"It is all in the Access"

Subhash Goyal is the president of the Indian Association of Tour Operators, besides being the chairman of STIC (Student Travel Information Centre) Group, and a long-time spokesman for the Indian tourism industry. What follows is his conversation with Contributing Editor Mitu Varma, taking in the critical aspects of the Indian travel industry.

What is the size of India's tourism industry, and what doyou make of its potential?

The total inbound tourism to India is about 2.4 million. Maybe this year it will reach 2.5 or 2.6 million. The outbound tourism is about 4.6 million, about double of the inbound. Inbound tourism is very important for India — it generates foreign exchange, a lot of employment, and it is one industry with a minimum requirement in terms of investment. Whatever a good tourist destination needs, India has. There is no other country in the world which is bigger and better in terms of tourist attraction. India is the greatest show on Planet Earth. It is the birthplace of four great religions: Hinduism, Buddhism, Sikhism, Jainism. The Sufism aspect of Islam was introduced here, and the most fascinating Sufi shrines like Ajmer Sharif and Allauddin Chishti are found here. Few other countries can point to a spot where one of the 12 disciples of Jesus Christ, St. Thomas, is buried. There is no other country in the world which has so much rhythm, music, so much cultural diversity. India is actually a continent of 25 or 26 'countries'. You can do them in one shot if you have the time, otherwise you have to come again and again. This is why the length of stay of tourists in India is the longest anywhere.

But are these attractions generatingthe number of tourists they should be?

The tourism volume is not there for some reasons, and the primary reason is air-seat capacity. Ninetyfive percent or 98 percent of the people who come to India arrive by air. Now the total air seat capacity of India is around five and a half million — that is, five and a half going and five and a half coming, altogether 11 million seats. That is not enough to take care of tourist and non-tourist traveler to and from India. So a foreign tour operator, if he were to really market India, he needs air fleets. For 50 years, we have had a very restrictive aviation policy which has suffocated the tourism industry. The result is that tour operators and travel agents are fighting for the same piece of cake. But one good thing this government has done in the last four months is that 13 bilateral agreements have been signed, and about 1 million seats have been arranged. The new airlines that will be coming in, in order to make their routes viable, will advertise India. In air cargo we had a problem, our exports were not going out. So the government opened up the skies for cargo. Now our exports have shot up, and today we export more goods to America than we import from them. There is a boom in exports. Likewise, we have to open up our airways because you cannot have tourism without civil aviation.

At one point, Air India marketed India and brought a lot of tourists; does it still play the same role?

Every airline gets tourists, and Air India has a tourism department. But if you want Air India to continue to play an important role, you have to give its professional managers an independent hand. If the government and the Members of Parliament want to interfere in everything, then Air India will die a natural death.

What about the domestic airlines sector?

I feel that you cannot have halfway liberalisation. If you want to liberalise, you have to give a level playing field. You cannot say that for Sahara or Jet we have one standard of regulations and if Tata wants to come in, we have another standard. That is not healthy, it sends wrong signals. If the managers of Air India and Indian Airlines were to be made answerable to shareholders instead of parliamentary committees, they would be able to do a better job.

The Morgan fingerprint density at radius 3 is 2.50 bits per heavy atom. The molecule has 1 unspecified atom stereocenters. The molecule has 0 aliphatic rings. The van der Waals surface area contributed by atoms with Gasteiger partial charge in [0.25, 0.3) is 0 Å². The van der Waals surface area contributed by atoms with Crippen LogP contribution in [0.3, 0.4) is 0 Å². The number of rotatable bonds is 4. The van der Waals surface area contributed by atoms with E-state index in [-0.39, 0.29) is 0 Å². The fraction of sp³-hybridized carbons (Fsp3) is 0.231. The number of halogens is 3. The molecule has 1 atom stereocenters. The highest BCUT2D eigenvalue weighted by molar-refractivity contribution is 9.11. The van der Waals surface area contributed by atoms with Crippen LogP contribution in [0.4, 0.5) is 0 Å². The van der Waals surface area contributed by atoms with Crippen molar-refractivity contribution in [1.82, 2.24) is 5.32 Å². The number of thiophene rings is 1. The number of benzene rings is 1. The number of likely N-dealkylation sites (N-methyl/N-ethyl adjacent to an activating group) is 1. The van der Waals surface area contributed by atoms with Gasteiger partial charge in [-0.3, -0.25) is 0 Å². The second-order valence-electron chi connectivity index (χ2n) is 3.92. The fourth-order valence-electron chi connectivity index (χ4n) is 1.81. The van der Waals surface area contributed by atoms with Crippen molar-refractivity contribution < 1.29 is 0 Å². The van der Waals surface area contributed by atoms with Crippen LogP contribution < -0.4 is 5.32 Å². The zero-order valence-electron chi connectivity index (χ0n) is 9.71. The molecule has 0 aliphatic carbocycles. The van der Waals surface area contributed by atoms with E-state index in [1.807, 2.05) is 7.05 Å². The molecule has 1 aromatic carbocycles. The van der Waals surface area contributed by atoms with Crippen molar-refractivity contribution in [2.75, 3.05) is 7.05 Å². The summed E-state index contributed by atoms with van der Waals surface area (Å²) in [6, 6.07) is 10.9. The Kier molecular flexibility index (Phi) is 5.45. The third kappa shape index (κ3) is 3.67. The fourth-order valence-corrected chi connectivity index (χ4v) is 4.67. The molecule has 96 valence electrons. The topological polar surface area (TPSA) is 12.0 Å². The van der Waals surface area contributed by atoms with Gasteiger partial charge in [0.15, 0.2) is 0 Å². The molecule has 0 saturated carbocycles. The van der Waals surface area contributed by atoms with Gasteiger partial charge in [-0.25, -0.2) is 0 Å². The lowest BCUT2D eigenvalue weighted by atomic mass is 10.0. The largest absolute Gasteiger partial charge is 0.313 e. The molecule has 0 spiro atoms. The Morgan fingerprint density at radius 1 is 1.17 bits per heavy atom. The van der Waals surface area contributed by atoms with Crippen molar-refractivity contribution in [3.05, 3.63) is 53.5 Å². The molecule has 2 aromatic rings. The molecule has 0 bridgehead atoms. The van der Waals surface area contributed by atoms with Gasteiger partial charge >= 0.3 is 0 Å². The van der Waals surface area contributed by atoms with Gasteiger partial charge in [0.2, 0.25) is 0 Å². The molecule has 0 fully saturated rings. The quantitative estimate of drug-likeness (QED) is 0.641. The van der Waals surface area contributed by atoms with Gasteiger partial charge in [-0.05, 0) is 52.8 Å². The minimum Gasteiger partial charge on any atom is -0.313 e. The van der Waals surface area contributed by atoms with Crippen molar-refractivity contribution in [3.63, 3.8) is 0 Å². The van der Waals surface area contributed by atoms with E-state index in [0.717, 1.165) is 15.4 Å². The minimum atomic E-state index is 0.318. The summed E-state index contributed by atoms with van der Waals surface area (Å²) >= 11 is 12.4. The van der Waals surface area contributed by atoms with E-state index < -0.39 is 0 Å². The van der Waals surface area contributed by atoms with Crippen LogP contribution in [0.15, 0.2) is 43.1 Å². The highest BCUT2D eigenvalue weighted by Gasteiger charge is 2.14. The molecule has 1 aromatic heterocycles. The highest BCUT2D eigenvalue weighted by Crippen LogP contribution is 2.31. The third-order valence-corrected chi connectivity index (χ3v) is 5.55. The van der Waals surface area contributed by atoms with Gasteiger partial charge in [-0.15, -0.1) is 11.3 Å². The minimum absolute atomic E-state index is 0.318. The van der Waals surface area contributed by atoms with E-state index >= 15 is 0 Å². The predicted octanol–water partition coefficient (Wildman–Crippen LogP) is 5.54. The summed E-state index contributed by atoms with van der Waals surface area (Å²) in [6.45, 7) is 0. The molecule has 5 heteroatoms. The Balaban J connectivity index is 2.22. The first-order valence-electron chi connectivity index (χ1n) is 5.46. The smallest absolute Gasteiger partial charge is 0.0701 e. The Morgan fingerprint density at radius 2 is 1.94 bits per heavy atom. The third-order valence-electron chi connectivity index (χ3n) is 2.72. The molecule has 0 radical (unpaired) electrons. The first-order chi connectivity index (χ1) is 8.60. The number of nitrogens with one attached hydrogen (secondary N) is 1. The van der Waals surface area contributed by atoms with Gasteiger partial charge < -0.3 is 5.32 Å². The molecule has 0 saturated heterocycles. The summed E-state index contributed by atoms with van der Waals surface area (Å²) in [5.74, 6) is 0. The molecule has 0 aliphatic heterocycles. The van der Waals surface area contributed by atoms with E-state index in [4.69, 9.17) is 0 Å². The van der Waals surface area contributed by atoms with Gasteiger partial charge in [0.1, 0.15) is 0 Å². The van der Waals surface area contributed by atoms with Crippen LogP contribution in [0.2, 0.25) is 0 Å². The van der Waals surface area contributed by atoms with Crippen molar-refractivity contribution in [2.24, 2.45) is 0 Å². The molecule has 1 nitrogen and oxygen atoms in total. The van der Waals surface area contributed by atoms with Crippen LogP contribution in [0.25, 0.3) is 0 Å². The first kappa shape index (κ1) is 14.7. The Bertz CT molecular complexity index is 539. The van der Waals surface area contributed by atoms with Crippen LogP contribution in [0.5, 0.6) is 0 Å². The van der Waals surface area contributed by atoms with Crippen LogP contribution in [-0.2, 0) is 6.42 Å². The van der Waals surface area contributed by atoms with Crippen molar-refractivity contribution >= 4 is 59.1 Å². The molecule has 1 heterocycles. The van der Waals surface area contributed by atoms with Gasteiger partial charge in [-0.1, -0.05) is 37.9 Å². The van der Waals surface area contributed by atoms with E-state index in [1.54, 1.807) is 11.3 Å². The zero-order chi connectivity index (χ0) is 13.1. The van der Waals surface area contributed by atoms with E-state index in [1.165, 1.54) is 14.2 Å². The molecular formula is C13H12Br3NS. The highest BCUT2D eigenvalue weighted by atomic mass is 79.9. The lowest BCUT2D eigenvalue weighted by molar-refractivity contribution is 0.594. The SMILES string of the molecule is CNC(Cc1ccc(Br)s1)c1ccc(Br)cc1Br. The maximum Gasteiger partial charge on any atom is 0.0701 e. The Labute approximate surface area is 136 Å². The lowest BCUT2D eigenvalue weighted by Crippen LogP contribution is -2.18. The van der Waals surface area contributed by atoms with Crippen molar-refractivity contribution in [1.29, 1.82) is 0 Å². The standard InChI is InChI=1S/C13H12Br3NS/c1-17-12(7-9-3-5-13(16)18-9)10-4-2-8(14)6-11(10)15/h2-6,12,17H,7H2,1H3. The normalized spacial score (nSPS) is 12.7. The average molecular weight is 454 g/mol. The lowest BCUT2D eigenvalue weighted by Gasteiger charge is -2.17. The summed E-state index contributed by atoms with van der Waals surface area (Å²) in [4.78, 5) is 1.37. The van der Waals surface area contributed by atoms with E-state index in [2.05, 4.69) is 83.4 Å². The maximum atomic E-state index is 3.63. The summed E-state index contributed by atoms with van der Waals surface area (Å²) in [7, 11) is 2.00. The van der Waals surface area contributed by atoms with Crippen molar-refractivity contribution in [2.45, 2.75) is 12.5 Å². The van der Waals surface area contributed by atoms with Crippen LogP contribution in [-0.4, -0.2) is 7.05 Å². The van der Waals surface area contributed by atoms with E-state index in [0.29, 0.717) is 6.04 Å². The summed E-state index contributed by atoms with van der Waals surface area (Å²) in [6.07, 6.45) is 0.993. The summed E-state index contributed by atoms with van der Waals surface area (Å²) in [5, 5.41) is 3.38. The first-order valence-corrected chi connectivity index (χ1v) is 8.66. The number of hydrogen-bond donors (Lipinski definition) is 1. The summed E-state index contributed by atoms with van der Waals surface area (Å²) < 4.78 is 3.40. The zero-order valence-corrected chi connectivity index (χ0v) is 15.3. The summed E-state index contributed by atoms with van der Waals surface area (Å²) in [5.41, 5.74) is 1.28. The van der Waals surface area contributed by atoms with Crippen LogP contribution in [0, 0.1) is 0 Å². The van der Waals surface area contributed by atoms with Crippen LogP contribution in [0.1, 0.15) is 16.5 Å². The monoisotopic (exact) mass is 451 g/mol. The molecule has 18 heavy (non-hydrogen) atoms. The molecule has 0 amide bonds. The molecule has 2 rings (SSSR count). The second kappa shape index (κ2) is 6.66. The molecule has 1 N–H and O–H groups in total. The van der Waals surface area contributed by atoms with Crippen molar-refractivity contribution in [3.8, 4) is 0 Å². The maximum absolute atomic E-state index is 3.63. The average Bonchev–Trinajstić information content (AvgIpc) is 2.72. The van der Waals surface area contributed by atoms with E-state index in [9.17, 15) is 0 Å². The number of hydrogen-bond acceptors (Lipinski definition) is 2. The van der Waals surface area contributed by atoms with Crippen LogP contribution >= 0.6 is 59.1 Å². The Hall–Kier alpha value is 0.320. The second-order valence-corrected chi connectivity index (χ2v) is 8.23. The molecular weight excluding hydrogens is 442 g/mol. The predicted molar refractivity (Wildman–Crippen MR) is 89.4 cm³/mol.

What about privatisation?

I am for privatisation, for globalisation. But on the one side we are allowing foreign collaborations in Pepsi and Coke and Domino's Pizza, and on the other, in the case of Indian aviation where high sophistication, standardisation and global competition are needed, we are not allowing it. You know the whole aviation world is going towards strategic alliances, and if we do not become part of a global strategy, we will not be able to serve even our niche market. We want our national airlines to be global players. If both Air India and Indian Airlines were to be merged, there will be economies of scale and a lot of things can happen.

What about marketing India?

There's a defect in our marketing strategy. We have been marketing India as India, but India as itself doesn't mean anything, it does not provide a real mental picture. Take America, it doesn't have a ministry of tourism, and every state does its own marketing. Each of the 25 states of India has its own beauty and charm, but only three or four states doing the proper marketing. Kerala is being marketed as God's own country—lush green pictorial forests, the backwaters, and the elephants. Rajasthan is also marketing effectively— picturise maharajas and forts, palaces, desert and camel safaris. Kashmir was marketing itself, but it has been spoilt by militancy. Now Himachal is marketing itself, but unfortunately it does not have an airfield where big planes can land, so tourism is restricted. If tomorrow there's such an airfield, you will see that Himachal will beat Kashmir. Goa is also selling itself well, but the rest have not done their homework. Incidentally, it makes no sense to have an international airport unless you grant traffic rights to foreign airlines. For example, Cochin has an international airport but we are not giving traffic rights, so it's meaningless.

What are the main source countries for tourism?

Number one is the UK, followed by Germany and the USA. Fourth is Sri Lanka. We get a lot of people from Sri Lanka.

Is domestic tourism just a poor cousin?

It is not a poor cousin, it is a very important cousin. But again, for it to have a multiplier effect on the economy, you need a particular segment of tourists who are willing to spend that much money. That segment is now growing. The total number of domestic tourists in the country is around 160 million, out of that about 100 million are going for religious purposes. The rest make up about 60 million, and it is a big chunk. Domestic tourism is much larger than international tourism, but the spending power of the domestic tourists is low. Except for about a million who stay in five star hotels and spend a lot—maybe it has grown to two million now. There has been domestic tourism since time immemorial. You know Shankaracharya started the Chaar Dhaams. Right from the South there is a dhaam with TirupatiTemple, the Shobanath Temple in Gujarat then the Pashupatinath temple in Kathmandu. All these dhaams were made so that people of the North could go south and vice versa. The objective was that people could see the whole country